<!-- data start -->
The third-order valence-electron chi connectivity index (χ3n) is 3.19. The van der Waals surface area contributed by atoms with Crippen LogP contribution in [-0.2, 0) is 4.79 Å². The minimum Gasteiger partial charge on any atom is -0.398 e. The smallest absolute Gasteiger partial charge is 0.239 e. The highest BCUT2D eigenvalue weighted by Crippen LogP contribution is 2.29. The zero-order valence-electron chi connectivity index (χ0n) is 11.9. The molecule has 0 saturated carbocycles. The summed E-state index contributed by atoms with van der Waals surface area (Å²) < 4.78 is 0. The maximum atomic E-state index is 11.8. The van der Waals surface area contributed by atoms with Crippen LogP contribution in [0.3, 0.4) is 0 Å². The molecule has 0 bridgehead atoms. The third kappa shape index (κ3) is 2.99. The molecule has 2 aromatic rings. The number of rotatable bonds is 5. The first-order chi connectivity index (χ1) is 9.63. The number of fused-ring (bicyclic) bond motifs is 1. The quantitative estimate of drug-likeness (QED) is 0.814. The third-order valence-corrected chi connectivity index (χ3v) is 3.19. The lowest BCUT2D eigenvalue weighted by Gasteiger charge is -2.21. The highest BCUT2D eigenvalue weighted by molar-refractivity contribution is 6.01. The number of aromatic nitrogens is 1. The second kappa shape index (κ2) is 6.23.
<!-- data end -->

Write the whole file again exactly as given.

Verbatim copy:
The third-order valence-electron chi connectivity index (χ3n) is 3.19. The van der Waals surface area contributed by atoms with Crippen LogP contribution in [-0.2, 0) is 4.79 Å². The minimum Gasteiger partial charge on any atom is -0.398 e. The smallest absolute Gasteiger partial charge is 0.239 e. The highest BCUT2D eigenvalue weighted by Crippen LogP contribution is 2.29. The zero-order valence-electron chi connectivity index (χ0n) is 11.9. The molecule has 0 saturated carbocycles. The summed E-state index contributed by atoms with van der Waals surface area (Å²) < 4.78 is 0. The maximum atomic E-state index is 11.8. The van der Waals surface area contributed by atoms with Crippen LogP contribution in [0.3, 0.4) is 0 Å². The molecule has 0 bridgehead atoms. The third kappa shape index (κ3) is 2.99. The molecule has 2 aromatic rings. The number of rotatable bonds is 5. The first-order chi connectivity index (χ1) is 9.63. The number of fused-ring (bicyclic) bond motifs is 1. The quantitative estimate of drug-likeness (QED) is 0.814. The third-order valence-corrected chi connectivity index (χ3v) is 3.19. The lowest BCUT2D eigenvalue weighted by Gasteiger charge is -2.21. The highest BCUT2D eigenvalue weighted by molar-refractivity contribution is 6.01. The number of aromatic nitrogens is 1. The second kappa shape index (κ2) is 6.23.